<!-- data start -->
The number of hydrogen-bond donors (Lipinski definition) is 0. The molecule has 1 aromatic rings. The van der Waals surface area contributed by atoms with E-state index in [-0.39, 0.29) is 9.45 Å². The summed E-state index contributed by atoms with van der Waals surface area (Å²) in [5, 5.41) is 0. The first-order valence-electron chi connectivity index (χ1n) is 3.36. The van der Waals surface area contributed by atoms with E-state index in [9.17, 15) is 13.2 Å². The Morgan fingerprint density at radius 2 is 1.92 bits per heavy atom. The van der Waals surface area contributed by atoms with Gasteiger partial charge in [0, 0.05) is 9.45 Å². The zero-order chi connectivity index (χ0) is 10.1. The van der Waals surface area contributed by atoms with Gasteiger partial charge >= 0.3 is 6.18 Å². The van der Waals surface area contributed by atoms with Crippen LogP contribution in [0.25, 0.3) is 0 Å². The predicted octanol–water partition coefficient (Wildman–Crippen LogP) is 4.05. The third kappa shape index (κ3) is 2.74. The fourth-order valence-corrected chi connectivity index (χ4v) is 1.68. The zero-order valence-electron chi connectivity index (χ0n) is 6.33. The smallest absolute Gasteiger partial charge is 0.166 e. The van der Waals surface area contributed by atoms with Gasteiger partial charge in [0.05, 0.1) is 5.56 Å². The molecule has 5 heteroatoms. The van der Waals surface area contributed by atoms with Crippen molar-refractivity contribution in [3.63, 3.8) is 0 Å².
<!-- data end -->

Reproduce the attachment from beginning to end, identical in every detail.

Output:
The number of hydrogen-bond donors (Lipinski definition) is 0. The molecule has 1 aromatic rings. The van der Waals surface area contributed by atoms with E-state index in [-0.39, 0.29) is 9.45 Å². The summed E-state index contributed by atoms with van der Waals surface area (Å²) in [5, 5.41) is 0. The first-order valence-electron chi connectivity index (χ1n) is 3.36. The van der Waals surface area contributed by atoms with E-state index in [9.17, 15) is 13.2 Å². The Morgan fingerprint density at radius 2 is 1.92 bits per heavy atom. The van der Waals surface area contributed by atoms with Gasteiger partial charge in [0, 0.05) is 9.45 Å². The zero-order chi connectivity index (χ0) is 10.1. The van der Waals surface area contributed by atoms with Gasteiger partial charge >= 0.3 is 6.18 Å². The van der Waals surface area contributed by atoms with Crippen LogP contribution in [0.25, 0.3) is 0 Å². The predicted octanol–water partition coefficient (Wildman–Crippen LogP) is 4.05. The third kappa shape index (κ3) is 2.74. The fourth-order valence-corrected chi connectivity index (χ4v) is 1.68. The zero-order valence-electron chi connectivity index (χ0n) is 6.33. The smallest absolute Gasteiger partial charge is 0.166 e. The van der Waals surface area contributed by atoms with Gasteiger partial charge in [0.05, 0.1) is 5.56 Å². The molecule has 5 heteroatoms. The van der Waals surface area contributed by atoms with Crippen molar-refractivity contribution in [3.63, 3.8) is 0 Å².